I wrote down everything I read and began writing my own first novel...

This blog aimed to contrast what I was reading in in 1975-79 with the same month, week and day, 30 years later in 2005-2009. I'm leaving the blog up in archive mode, blogging in real time on Live Journal--and still writing novels.

Lynne Murray's Live Journal and Bride of the Dead Blog

Friday, March 07, 2008

Life in the "to be continued..." lane

I'm in the middle of a learning curve--not quite sure what I'm learning, but it involves a lot of reading of unbound materials and writing of the same. I did see a beautifully done farce, gorgeously written by Dean Craig, with superb acting, and direction by Frank Oz.
Death at a Funeral

February 17 to March 10, 1978 I read:

Playing for Keeps in Washington, Laurence Leamer
Note: Modes/methods of power

The Ends of Power
, Joseph Haldeman
My note "for what it's worth, which is little enuf"

Win or Lose, a Social History of Gambling in America, Stephen Longstreet
Note: didn't finish

Haywire, Brooke Hayward
Note: read about half, incredibly depressing
Her movie star mother
But it sounds like Hayward is doing well now--though it might take a genealogy chart to sort out exactly how: Brooke Hayward now

Eastward Ha! S. J. Perelman
And I found this lovely excerptfrom Westward Ha!

It was pikestaff-plain and Doomsday-certain to me, a deep-water sailor since boyhood, that the Marine Flier was little more than a cheesebox on a raft and would momentarily founder with all hands. Even the veriest landlubber could perceive that the man whose duty it was to drive the ship --- the chauffeur or the motorman or whatever you call him --- was behaving with the grossest sort of negligence; more than likely he was asleep at the tiller or tickling the waitress, abandoning the craft to any, caprice of wind or wave.

February 17 to March 10, 2008

The Traveler (Fourth Realm Trilogy, Book 1
, John Twelve Hawks
Not for the paranoid--unless you get off on being paranoid about the surveillance society and lack of personal freedom and privacy! I personally found paranoia more enjoyable when it didn't so closely resemble reality. The book did have an interesting method of turning astral travel into martial arts. I really do have to say that the male lead had a bad case of "Let's go up in the attic, I'm sure the monster's gone by now, and if not, it'll be okay, because, well it just will that's all." I think the author's plot demands were clouding the character's mind.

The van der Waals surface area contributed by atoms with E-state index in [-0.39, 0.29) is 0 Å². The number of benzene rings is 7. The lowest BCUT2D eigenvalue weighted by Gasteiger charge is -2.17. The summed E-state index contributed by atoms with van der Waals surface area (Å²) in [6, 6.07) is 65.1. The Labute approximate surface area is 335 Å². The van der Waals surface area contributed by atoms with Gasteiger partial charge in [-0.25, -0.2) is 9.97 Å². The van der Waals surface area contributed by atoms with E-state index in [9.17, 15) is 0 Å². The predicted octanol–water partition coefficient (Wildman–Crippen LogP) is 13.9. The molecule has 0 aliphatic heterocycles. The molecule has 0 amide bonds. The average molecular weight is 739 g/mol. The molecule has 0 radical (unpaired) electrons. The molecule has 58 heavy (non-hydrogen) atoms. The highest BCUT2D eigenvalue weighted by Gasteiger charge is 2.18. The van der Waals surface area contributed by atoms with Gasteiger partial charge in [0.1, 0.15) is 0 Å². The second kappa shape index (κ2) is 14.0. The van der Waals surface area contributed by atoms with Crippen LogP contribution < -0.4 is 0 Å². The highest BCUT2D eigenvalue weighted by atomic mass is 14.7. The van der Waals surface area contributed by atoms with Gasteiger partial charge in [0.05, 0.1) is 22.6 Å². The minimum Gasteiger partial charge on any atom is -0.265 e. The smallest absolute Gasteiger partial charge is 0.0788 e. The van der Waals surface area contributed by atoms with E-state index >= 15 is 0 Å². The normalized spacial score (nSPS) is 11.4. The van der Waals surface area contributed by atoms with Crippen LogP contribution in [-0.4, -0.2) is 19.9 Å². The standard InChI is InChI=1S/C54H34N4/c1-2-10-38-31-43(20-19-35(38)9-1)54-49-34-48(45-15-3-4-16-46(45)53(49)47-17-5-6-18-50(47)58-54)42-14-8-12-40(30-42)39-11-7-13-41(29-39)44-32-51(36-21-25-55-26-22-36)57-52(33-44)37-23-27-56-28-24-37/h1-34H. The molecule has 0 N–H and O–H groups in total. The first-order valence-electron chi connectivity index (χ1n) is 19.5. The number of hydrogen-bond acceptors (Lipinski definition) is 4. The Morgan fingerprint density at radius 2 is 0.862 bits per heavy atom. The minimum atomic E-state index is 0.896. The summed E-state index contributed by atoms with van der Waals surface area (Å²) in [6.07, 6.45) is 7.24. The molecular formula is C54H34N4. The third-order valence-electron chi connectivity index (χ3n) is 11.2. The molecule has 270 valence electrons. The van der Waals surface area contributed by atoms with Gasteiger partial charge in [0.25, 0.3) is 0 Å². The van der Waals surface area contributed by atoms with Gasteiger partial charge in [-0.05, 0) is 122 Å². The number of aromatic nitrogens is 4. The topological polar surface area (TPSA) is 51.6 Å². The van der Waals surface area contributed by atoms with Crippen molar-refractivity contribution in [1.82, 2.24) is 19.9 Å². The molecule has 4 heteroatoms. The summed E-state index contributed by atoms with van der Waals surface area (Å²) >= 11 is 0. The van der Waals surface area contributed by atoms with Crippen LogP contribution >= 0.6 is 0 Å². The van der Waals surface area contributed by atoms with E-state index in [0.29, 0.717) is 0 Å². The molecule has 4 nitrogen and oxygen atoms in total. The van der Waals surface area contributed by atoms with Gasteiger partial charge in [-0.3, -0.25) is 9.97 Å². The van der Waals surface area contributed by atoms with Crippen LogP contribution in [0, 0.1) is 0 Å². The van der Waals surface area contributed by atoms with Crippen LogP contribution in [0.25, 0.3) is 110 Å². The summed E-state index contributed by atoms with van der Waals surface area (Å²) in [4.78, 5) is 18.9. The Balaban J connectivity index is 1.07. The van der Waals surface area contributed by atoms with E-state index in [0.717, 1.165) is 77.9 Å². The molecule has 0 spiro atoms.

The author is reclusive, and rumored to be living "off the grid" although it may just be that the mystery of his identity is to add to the book's mystique.

Blood Brothers (Sign of Seven Trilogy, Book 1), Nora Roberts
No paranoia problems here, pretty mainstream, like 1 part Stephen King and 99 parts distilled water. This author has written over 150 novels under several pen names, and spent literally years on the best seller list. I don't feel qualified to comment.

Okay, I will indulge in one comment about both of those "book 1 in a series" books--a little more of an ending wouldn't hurt, would it? When I was a kid they had "Saturday matinee" movie serials for kids at the local movie theater (Okay, it was the 1950s, but the same serials were on TV too--cowboy and space operas) and each one ended with a cliff hanger. We never managed to get closure on ANY of the cliff hangers. Too much time passed between the episodes and the adults putting the kiddy matinees together didn't care. It was like stroboscopic story telling.